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The Chrome Cranks - Diabolical Boogie

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Artist: The Chrome Cranks

Album: Diabolical Boogie

Label: Atavistic

Review date: Jan. 30, 2007


The Chrome Cranks came at the tail end of the trash rock vibe that ran through the underground and overlapped through post-punk, noise rock and grunge. This frayed thread of bands took the Stooges notion of a "white" blues to heart. Ignoring punk's speed and wipe-the-slate attitude, theydwelled on it's simplicity and loathing. In retrospect, these bands looked and sounded remarkably cohesive. The look: strung-out frontman , aloof guitarists, garish shirts. The sound: bass up front, sometime as the only steady element, blues leads that tremble into pure texture, drum hits that literally incorporate trash, and a singer with a forced baritone surrendering to his id. The cohesiveness is remarkable because the founding bands arrived at similar sounds from such different sources of inspiration: the Cramps were rockabilly crate-diggers, the Birthday Party's earliest work borrowed arty decadence from Roxy Music, and the Gun Club sought to exorcise Jesus out of Country & Western longing. Whether the project started in Melbourne, Providence or Berlin, it seemed like sooner or later Kid Congo Powers or Bob Bert would get involved. Chrome Cranks had Bob Bert.

It all waned quickly after the the Pulp Fictionphenomenon brought the aesthetic out in the open. Cave paintings weren't intended to have a flashlights shone upon them. The Cranks weren't the peak of the form (as the liner notes by singer Peter Aaron all too modestly admit), so this odds and ends collection comes from the very deepest crevasses of the genre - 7"s, covers, unreleased demos from the band's implosion. But everything here rocks. It makes the case that they didn't get the attention they deserved.

Aaron's notes are great. He is still shaken by the band's demise a decade ago, still groping to determine how they fit in, still nervous that they might have had too narrow a focus. He quotes Ellington, talks about stealing riffs from Abba. That clear-mindedness is quite a contrast with the writhing ghoul in the photos and the lounge-metal sounds. He suggests that if you are new to the band, Diabolical Boogie might not be the best place to start, then recommends their debut. I'm not sure I agree. This collection gets around one of the problems with trash rock: in the quest to be as thick and primal as possible, an album-length running time can be wearing. Many of the best records from this scene were four and six song EPs. Boogie throws out 37 songs and a few videos - there's no way to digest it all at once. Like the Guinness Book freak who ate a bicycle, you know you have to do it one rusty piece at a time. So while this is missing great tracks, like "Doll in a Dress," it's also covers a lot of range, and belies the narrow focus Aaron frets about. Their first single, "Eight Track Mind" has a spark and drone missing from the album version, by which time they'd learned to fully torture the song.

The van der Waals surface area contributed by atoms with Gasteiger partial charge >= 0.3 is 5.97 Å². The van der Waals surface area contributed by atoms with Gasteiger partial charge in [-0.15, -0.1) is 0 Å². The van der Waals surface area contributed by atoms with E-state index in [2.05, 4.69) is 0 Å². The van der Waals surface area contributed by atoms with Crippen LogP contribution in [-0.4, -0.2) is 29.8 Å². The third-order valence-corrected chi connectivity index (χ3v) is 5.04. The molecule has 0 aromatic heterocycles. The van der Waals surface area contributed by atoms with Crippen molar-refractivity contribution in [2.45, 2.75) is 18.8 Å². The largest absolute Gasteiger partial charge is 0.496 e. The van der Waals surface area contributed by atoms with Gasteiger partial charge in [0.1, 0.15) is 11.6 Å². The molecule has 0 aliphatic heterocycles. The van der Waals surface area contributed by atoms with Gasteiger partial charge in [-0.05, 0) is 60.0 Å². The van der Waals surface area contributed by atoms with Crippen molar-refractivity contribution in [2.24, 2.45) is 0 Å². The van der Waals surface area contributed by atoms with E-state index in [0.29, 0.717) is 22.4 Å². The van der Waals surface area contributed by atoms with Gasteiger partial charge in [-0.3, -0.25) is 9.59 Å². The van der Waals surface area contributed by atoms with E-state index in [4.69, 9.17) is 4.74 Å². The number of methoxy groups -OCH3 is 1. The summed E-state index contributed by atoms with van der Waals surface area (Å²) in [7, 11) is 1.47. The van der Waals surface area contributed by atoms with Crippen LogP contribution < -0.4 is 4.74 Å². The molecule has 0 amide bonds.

Coming as they did from the peak of the tribute album fad, a third of these tracks are cover versions. The Cranks so subsume some of these songs that even familiar riffs don't readily identify themselves. Daniel Johnson and Pere Ubu get toughened up. Television, Devo and even Brainiac get their Delta borrowings emphasized. Aaron writes that the greatest rock bands "recognized the to-be-feared spirit of the blues" but that rather than trying to avoid or embrace those blues roots, they "spat in it's face, punched it in the gut and made it their own." It's a good summation of what the Cranks could do to a song from any genre. Unlike, say, Killdozer, none of these covers get campy or absurd. While hardly reverent, they were sincere in trying to capture whatever exposed nerves attracted them to the tune in the first place.

There's a reason the guys in these bands dressed like Neil Diamond. Matching Blind Lemon Jefferson or Iggy was beyond reach. And no matter how witty or steeped in American vernacular, no matter how they tried to connect to the rawest bits of the past, they weren't trying for Dylan. But a second-rate AM version of Dylan who managed a few plain and powerful songs? That was within reach. Diamond took himself too seriously. And probably got more than Dylan anyways. His ambitions were in the right place.

The Cranks could make the lushest reverb sound sickly. They could build a song up from a walking bassline until it was so contorted it was tripping on itself. But the roughest tracks on Diabolical Boogie, the sort of things that could be overdriven blurs, are the most powerful. "Stuck In a Cave," recorded live on the radio, hardly moves off of two chords. They jangle, then swing, then pummel those two chords. Do yourself a favor and take out the earbuds for this collection - without low end, you'll miss a big part. This music wants to hit you physically, and needs to travel through air to do so. The air will be staler for it, but you'll wish you were in the room, right in front of them.

By Ben Donnelly

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